Summertime Bass Fishing Tips

February 11, 2009 by  

Nick Simonson

Bass fishing tips for lunker bass involve getting in deep and getting them out

Bass fishing tips for lunker bass involve getting in deep and getting them out

Slop, gunk, or matting, call it what you will, but by this time in the summer, the combination of weed tops and surface vegetation has sealed off water access for shoreline anglers and limited the area that boat anglers can work. But those anglers who overlook this green gobbledygook could also be passing up some stellar opportunities at tangling with monster bass.

Hit the junk

Simply put, Largemouth bass love the shade that floating mats of vegetation provide on hot summer days. Think of these shoreline weed beds as a restaurant with an all-you-can-eat buffet that sits under an awning along the busiest street in town. Not only is there shade from the elements, but there is also enough food to keep the prepare-for-winter binge cycle going.

Once an area filled with matted weeds is discovered, check for surrounding structure to locate the prime “spot-on-a-spot” to fish. If a creek channel or a point is nearby successful fishing is likely, due to the daily travel routine of bass.

Weapons for weeds

“Fear no fish” is the G. Loomis’ rod company’s motto, “fear no mess” should be every slop angler’s motto. Casts deep into the gunk, or even up onto the surrounding shoreline guarantee that those fish hanging at the shallow edge of the slop will sense your lure.

Of course, getting the lure back to the boat can be a challenge, making weedless rigging of the utmost importance. Selecting a weedless surface bait is key.

First and foremost on the list of surface baits is the Scum Frog. This lure has proven itself time and again, and is extremely weedless right out of the package. The dual hook stays tucked next to the body of the bait and the frog’s soft form and wispy legs make it look natural on the water.

Another excellent choice is any number of bass tubes available. Texas rigged with a worm hook from size 4/0 down to 1/0 depending on bait size, these lures provide streamlined weedless presentations, even in the thick stuff. Experiment with a variety of soft plastics such as lizards, worms, frogs and grubs in lengths from three to eight inches, depending on the size and voracity of the bass you are fishing for.

Make it creepy

Once the lure is rigged right and ready to go, find a weed-covered area along a channel or near a point with varying degrees of cover available. Look for slop that has thick green mounds of weeds, matted weed tops and a few open holes throughout.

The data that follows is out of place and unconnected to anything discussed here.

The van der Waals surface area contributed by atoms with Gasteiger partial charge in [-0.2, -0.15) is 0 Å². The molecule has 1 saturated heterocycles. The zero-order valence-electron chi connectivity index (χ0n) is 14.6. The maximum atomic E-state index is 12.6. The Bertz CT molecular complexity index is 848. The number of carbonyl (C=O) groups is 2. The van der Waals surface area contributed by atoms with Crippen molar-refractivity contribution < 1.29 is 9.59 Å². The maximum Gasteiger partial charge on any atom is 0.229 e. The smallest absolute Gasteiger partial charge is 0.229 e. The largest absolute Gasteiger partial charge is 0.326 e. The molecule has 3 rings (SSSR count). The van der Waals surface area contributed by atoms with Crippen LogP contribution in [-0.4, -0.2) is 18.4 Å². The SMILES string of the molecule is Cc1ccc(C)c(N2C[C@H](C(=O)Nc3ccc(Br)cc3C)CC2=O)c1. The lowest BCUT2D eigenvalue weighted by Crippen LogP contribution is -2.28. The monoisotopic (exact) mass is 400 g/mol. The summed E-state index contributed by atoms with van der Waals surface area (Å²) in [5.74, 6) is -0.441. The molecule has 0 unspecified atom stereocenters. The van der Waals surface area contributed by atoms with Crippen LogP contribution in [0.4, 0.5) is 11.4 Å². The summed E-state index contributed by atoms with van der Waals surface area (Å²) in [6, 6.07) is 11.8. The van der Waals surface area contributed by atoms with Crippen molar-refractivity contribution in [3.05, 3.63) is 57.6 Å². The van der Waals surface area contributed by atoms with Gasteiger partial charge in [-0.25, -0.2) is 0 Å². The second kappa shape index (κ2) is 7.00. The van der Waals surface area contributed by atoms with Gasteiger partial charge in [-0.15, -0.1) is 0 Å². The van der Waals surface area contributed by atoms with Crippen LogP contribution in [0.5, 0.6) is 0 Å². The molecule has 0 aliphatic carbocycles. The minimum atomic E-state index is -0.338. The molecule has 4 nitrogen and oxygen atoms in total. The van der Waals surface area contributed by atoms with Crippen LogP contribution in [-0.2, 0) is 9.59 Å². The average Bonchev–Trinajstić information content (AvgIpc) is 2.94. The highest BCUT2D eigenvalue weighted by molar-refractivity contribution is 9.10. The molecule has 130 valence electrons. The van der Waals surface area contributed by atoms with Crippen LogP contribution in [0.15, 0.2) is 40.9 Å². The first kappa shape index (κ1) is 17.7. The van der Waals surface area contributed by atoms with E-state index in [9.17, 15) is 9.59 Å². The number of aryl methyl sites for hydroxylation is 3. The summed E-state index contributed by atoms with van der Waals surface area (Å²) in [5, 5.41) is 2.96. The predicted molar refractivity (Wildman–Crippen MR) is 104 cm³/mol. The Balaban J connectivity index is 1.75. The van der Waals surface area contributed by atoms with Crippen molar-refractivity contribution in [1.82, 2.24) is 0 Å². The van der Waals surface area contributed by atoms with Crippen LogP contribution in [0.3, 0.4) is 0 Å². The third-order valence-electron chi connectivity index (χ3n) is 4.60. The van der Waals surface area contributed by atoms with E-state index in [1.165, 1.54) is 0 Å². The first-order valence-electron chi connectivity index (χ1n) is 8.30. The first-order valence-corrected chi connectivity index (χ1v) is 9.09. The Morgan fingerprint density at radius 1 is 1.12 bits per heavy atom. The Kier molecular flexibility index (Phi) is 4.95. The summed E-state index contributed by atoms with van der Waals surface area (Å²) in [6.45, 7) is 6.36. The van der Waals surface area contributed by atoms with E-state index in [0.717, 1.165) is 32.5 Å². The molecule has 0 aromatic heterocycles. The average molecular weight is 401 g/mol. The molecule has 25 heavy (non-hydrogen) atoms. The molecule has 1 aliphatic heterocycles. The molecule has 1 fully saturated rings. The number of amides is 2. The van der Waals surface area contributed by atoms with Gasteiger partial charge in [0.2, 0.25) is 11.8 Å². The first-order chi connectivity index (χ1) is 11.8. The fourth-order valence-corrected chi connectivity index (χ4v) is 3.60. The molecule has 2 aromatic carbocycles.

Cast the bait towards shore, aiming for where the water meets land. The idea is to hit the shoreline and be able to pull the bait into the water from shore. Don’t be surprised if a fish swirls within a few feet of the water’s edge. Bass are well known for holding shallow.

Keep moving the lure slowly across the surface in a retrieve-pause-twitch style. Sometimes the strikes will come on a fast movement, other times a boil results from the lure hanging motionless overhead.

Hit the holes

Not all weed mats are created equal. The ones that are usually the most productive have gaps and holes in their ceilings. These are perfect feeding areas for fish. Twitch a tube or a frog and bring it to the far edge. Pause it on the edge of the hole then move it into the opening and let it sit still. Be patient, some fish wait a while before committing to the bait. If no strike occurs, pull the bait across the gap and twitch it again with a subsequent pause.

Hard hooksets

By far, the most exciting aspect of this style of fishing is watching a bass explode through the weeds to attack a bait. When that water boils, feel for the fish for a split second, then set the hook, HARD! First the hook must go through the plastic of the lure then into the fish’s mouth. A quick snap just won’t do it.

If setting the hook wasn’t a big enough challenge, the weeds will be. The largemouth will dance and jump, but when that thick cover is there, ol’ black stripe is heading down.

After a positive hookset, keep the rod high and the line tight because once that fish gets into the weeds and begins to wrap the line around the stems and roots of the plants, the going gets tougher.

A medium rod at least 6’6″ in length is a minimum mandatory piece of equipment, along with a powerful reel lined with at least 12-pound monofilament. Superlines work even better with increased abrasion resistance and their ability to cut through weed stalks.

The misses and lost fish are part of this kind of angling, and should be expected. However, the explosion on the lure and a positive hook set are a rush to remember.

So when all of those other fish have you down as the temperatures go up this summer, a trip to bass water is in order. While there, don’t forget to search the slop for some of the biggest lunker bass that can be found…in our outdoors.


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